Except for Catholics

Bruce Johnson
President Obama said, as reported by the Atlanta Journal-Constitution:

"I have made it clear that the United States has a profound respect for people of all faiths. We stand for religious freedom. And we reject the denigration of any religion - including Islam."

It seems that some religions are handled more delicately than others by this administration.

Where is the freedom in a government mandating that a religious institution directly or indirectly subsidize a practice that is fundamentally in opposition to its tenets and core beliefs?

Washington Times:

"Cardinal Dolan has been critical of the Obama administration, saying the health care mandate is "strangling" the church's mission. More than 40 religious organizations, including the New York archdiocese, are suing the administration in federal court to block the mandate." 

Yet Obama has been invited to the Alfred E. Smith charity dinner in October.  There are many opposed to his attendance to this Catholic event.

Washington Times:

"If Cardinal John O'Connor didn't invite pro-abort Bill Clinton in 1996, and if Cardinal Egan didn't invite pro-abort John Kerry in 2004, then on what grounds could your Eminence find to invite Obama in 2012?" the petition asks Cardinal Dolan. The opponents, who refer to the president's invitation as "scandal," said Mr. Obama "has proven handily and has worked arduously since 2009 to act in defiance of our fundamental moral principles."

Isn't it time for the Catholic Church to make a stand?  Putting politics aside for a civil dinner is sometimes akin to abandoning your principles.  Never has the Church in America been trampled more than during this administration. Should not the "unprecedented" be responded to by an unprecedented gesture? The Notre Dame commencement, the Georgetown speech, and all the other 'civilities" that have been extended to Obama out of respect for the "office" seem to have generated little regard from the other direction.  Mutual respect flows both ways. 


Bruce Johnson


President Obama said, as reported by the Atlanta Journal-Constitution:

"I have made it clear that the United States has a profound respect for people of all faiths. We stand for religious freedom. And we reject the denigration of any religion - including Islam."

It seems that some religions are handled more delicately than others by this administration.

Where is the freedom in a government mandating that a religious institution directly or indirectly subsidize a practice that is fundamentally in opposition to its tenets and core beliefs?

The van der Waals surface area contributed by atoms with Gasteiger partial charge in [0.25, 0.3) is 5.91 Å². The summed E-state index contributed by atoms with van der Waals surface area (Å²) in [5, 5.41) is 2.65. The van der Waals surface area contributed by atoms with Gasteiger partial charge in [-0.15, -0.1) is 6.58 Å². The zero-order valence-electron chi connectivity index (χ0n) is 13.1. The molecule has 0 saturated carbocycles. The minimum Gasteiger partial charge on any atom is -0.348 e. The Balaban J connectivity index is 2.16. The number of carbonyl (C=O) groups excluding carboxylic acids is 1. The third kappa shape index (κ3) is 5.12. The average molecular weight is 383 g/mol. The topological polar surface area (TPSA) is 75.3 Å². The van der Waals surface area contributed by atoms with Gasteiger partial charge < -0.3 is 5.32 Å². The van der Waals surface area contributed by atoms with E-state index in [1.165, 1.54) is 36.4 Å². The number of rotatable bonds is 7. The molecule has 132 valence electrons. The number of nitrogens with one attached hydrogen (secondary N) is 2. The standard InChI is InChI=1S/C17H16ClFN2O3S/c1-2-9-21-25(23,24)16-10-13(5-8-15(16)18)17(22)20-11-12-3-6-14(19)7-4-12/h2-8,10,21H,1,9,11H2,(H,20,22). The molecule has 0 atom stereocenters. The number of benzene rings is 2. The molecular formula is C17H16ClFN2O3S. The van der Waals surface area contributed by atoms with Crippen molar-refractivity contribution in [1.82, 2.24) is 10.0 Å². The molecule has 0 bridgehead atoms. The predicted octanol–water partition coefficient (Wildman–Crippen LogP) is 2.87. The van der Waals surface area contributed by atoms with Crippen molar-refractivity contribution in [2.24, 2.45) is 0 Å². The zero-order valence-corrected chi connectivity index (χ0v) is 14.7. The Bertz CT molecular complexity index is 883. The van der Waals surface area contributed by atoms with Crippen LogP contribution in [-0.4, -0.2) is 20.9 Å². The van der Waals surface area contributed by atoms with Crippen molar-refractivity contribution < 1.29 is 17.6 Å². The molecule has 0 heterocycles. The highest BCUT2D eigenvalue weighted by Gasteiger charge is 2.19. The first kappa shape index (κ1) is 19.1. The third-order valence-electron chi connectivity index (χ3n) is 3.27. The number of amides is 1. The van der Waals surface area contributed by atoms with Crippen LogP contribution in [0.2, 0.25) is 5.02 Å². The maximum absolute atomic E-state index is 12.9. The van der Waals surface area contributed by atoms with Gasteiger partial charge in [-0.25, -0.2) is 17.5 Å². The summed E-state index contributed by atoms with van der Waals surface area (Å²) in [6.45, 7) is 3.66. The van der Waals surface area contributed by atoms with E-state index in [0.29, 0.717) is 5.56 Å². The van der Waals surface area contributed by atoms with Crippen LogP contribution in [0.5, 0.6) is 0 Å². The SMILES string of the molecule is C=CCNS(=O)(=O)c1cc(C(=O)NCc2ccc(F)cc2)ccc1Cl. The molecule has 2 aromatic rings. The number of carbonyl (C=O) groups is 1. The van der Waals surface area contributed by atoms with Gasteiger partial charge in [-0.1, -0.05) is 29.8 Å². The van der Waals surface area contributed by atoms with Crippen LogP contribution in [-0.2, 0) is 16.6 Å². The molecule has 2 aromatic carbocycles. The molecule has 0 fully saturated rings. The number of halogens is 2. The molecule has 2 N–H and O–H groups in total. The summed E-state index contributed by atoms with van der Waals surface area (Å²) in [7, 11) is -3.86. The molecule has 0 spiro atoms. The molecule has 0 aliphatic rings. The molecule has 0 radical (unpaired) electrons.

Washington Times:

"Cardinal Dolan has been critical of the Obama administration, saying the health care mandate is "strangling" the church's mission. More than 40 religious organizations, including the New York archdiocese, are suing the administration in federal court to block the mandate." 

Yet Obama has been invited to the Alfred E. Smith charity dinner in October.  There are many opposed to his attendance to this Catholic event.

Washington Times:

"If Cardinal John O'Connor didn't invite pro-abort Bill Clinton in 1996, and if Cardinal Egan didn't invite pro-abort John Kerry in 2004, then on what grounds could your Eminence find to invite Obama in 2012?" the petition asks Cardinal Dolan. The opponents, who refer to the president's invitation as "scandal," said Mr. Obama "has proven handily and has worked arduously since 2009 to act in defiance of our fundamental moral principles."

Isn't it time for the Catholic Church to make a stand?  Putting politics aside for a civil dinner is sometimes akin to abandoning your principles.  Never has the Church in America been trampled more than during this administration. Should not the "unprecedented" be responded to by an unprecedented gesture? The Notre Dame commencement, the Georgetown speech, and all the other 'civilities" that have been extended to Obama out of respect for the "office" seem to have generated little regard from the other direction.  Mutual respect flows both ways. 


Bruce Johnson